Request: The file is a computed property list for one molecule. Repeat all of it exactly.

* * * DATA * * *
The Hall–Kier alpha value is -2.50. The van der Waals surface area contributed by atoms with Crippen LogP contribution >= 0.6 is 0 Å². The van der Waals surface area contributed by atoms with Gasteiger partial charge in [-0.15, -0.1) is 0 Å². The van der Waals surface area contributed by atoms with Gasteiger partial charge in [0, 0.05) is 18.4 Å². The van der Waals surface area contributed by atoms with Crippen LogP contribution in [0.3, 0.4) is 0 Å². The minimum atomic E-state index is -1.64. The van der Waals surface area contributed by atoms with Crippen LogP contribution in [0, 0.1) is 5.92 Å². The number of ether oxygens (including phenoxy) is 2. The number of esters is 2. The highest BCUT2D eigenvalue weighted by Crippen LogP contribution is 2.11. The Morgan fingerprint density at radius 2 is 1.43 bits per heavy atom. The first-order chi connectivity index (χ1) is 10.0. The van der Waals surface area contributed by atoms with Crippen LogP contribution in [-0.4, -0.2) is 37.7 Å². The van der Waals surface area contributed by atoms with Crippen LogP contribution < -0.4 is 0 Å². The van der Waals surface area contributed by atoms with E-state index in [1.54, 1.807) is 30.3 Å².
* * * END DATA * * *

The Hall–Kier alpha value is -2.50. The van der Waals surface area contributed by atoms with Crippen LogP contribution >= 0.6 is 0 Å². The van der Waals surface area contributed by atoms with Gasteiger partial charge in [-0.15, -0.1) is 0 Å². The van der Waals surface area contributed by atoms with Gasteiger partial charge in [0, 0.05) is 18.4 Å². The van der Waals surface area contributed by atoms with Crippen LogP contribution in [0.3, 0.4) is 0 Å². The minimum atomic E-state index is -1.64. The van der Waals surface area contributed by atoms with Crippen LogP contribution in [0, 0.1) is 5.92 Å². The number of ether oxygens (including phenoxy) is 2. The number of esters is 2. The highest BCUT2D eigenvalue weighted by Crippen LogP contribution is 2.11. The Morgan fingerprint density at radius 2 is 1.43 bits per heavy atom. The first-order chi connectivity index (χ1) is 10.0. The van der Waals surface area contributed by atoms with Crippen LogP contribution in [-0.4, -0.2) is 37.7 Å². The van der Waals surface area contributed by atoms with Crippen LogP contribution < -0.4 is 0 Å². The van der Waals surface area contributed by atoms with E-state index in [1.54, 1.807) is 30.3 Å².